Monday, October 18, 2010


From the Rocky Mountains to the Mississippi River is a downhill trip.  While there are a few bumps in the road, those bumps grow smaller with each eastward mile. Traveling from the Mississippi to the Ohio River at our home in Waverly, West Virginia which sits at about eight hundred feet above sea level.
We  started downhill leaving the mountains far behind as we drove across the American Midwest.
States like Nebraska, Iowa, Indiana and Ohio, each have their own type of beauty.
As usual, we traveled along two-lane highways searching for what the interstates left behind in the name of convenience and speed.  On US 20 near Valentine Nebraska, we crossed the Niobrara River beside the historic Bryan Bridge.
We wanted a closer look and to see what made this particular bridge "historic" so we circled around at the "historic bridge" maker.  What is unique about the Bryan Bridge is that it is a simple arched cantilever bridge, meaning that an arm comes from each side of the river to be crossed.
The arms meet in the middle and are connected by a single pin.

The sparse ranches of the West now became ranches with grass enough to cut for hay. Homes had lawns in which grew large shade trees rather than sage.
Before long ranches then became farms. Tractors were busy cutting hay and forming it into large round bales or mounds of amber settled onto a field of green.

A full moon rose at mid-day to accompany us on our journey eastward. The beautiful day meant that farmers were out working, harvesting wheat, soy beans or whatever crop was ready and waiting.  We enjoyed the scenery but missed having a goal other than home.  We enjoyed wandering from one picturesque spot to another, not sure where we would sleep each night. We squeezed everything we could out of the road, stopping at antique stores, unique restaurants, museums and roadside parks. We did not pass up an overlook. We paused at historic markers.

We thought of our friends and family, stopping to photograph one of the giant tractors common to the large farms of the midwest for Jim.
Rolling fields were treasured for how they were different from our familiar hillside farms.
We went back across the Missouri River into Iowa,

 visited the De Soto Wildlife Refuge where we stopped to visit a museum dedicated to excavating a sunken paddlewheel boat.
The flora and fauna cared little for what lay in the mud beneath them.

On we drove. . .
Once again we crossed the Mississippi River as we made our way into Illinois from Iowa.
A few more towns invited us in to share a few moments.

Peoria . . . Bloomington . . .  and more.
A night spent just west of Champaigne, driving golf balls into a field of our RV park, our RV about a block away from the bathrooms. In the morning we drove to the showers then drove away.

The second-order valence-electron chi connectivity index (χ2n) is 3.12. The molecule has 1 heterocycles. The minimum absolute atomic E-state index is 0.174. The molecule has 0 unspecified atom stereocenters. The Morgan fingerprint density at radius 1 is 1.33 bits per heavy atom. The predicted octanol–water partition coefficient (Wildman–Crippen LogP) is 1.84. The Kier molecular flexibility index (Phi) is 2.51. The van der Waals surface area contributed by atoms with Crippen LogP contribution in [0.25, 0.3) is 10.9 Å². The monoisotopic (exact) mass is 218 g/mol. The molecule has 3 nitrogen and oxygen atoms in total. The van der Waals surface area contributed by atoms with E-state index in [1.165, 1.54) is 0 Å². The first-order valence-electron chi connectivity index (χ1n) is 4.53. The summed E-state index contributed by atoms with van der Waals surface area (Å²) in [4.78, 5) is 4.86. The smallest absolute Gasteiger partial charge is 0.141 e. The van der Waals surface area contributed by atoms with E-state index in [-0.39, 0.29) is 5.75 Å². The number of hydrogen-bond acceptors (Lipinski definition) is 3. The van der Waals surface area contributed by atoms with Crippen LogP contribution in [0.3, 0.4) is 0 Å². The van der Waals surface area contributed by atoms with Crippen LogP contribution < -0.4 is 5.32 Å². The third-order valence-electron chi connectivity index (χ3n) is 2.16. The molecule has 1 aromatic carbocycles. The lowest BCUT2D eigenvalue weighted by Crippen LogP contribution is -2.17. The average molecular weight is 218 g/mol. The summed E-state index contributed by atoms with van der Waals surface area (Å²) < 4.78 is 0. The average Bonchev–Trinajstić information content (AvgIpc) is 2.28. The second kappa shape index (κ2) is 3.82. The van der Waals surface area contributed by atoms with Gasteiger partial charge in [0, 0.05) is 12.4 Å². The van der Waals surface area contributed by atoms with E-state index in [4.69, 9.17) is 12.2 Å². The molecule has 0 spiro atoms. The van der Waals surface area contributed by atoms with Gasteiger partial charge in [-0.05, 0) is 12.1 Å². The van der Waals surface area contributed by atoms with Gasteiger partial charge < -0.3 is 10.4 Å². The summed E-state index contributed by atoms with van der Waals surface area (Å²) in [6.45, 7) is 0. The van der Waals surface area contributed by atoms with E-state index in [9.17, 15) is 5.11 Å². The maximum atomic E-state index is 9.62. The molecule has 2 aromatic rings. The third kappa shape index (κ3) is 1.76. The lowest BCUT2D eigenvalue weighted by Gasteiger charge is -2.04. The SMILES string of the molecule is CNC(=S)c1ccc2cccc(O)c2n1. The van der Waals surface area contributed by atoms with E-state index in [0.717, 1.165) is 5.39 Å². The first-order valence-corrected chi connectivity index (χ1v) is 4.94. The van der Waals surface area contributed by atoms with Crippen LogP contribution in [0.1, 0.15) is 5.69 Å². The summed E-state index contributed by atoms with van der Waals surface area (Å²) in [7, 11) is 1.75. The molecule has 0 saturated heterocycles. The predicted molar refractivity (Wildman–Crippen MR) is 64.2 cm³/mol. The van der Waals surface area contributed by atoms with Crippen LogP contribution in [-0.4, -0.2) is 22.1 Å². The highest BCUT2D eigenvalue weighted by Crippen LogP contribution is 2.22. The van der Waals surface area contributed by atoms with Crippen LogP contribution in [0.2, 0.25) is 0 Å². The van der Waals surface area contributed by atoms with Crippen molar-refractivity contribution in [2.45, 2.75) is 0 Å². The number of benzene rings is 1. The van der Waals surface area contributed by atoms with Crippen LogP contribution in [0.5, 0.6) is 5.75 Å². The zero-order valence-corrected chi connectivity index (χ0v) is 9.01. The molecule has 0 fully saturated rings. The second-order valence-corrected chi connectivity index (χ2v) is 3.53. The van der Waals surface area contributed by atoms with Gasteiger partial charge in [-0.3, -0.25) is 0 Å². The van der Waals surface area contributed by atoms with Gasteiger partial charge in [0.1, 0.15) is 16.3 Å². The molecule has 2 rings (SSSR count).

Onward through Indianapolis . . .  then rain as we drove into Dayton, Ohio - I had been there before. Our vacation was over.  Now we were just going home.
My Facebook status this day included the sign below with my words . . .
"I'm not sure I'm happy about this."
With darkness came home.  We stopped to pick up mail and recap some highlights with Jeff's parents then drove up the hill to our home.
Even in the dark we could see that our lawn had gone to seed.  We learned that it had only been mowed once in the five weeks of our absence. In the morning light we realized that the next two days would be spent pushing or riding a mower.  
While it was nice to sleep in our own bed, use our own shower, this was not like other returns.  We had left more behind this time than just a vacation.  
We had left our children in Nevada.
We had left their friends who had become our friends.  We had left the sun of summer behind. 
We like what we have here at "home" but the saying "home is where the heart is," had become applicable in a way we didn't realize it would.  When we drove up our drive  between the ponds, up the hill, across the hay field, under the treehouse around another hayfield and stopped in front of our cabins, we knew that we had each also left bits of our heart up at Lake Tahoe. We had left a bit of "home" behind when we turned off the ignition that last time.


Pastor Lynn said...

I enjoyed following your cross country adventure. Seeing, Tahoe, the Sierras and Virginia City evoked many wonderful memories. I think I told you that Bob and I spent the first 4 years of our marriage in Carson City, NV. I was a ministerial intern at the Virginia City church for a year. I love Lake Tahoe, There is a presbyterian conference center, Zephyr Point, on the lake. In the years we were there it was old worn out buildings. Now it is a pretty high class conference site. But we enjoyed the old rustic days with a beach and a view that was and is spectacular. I am glad you got to be in Virginia City for the camel races. When I was there--1983-84--the couple who ran tours in the mine were Presbyterian.
Thanks for sharing your adventure!

Beyond The Garden said...

Pastor Lynn, I am a follower of your blog. It is time for you to start writing down your "ponderings." I am interested and looking forward to them. When you are a famous writer, I can say that I was your first fan.

mary said...

Wow! I miss your kids! This is a nice blog that ties in with the other blog. Thanks.

ANNE G. said...

Once make me cry Wonderful writing, Nellie!

Kirigalpoththa said...

Looks like a lovely trip!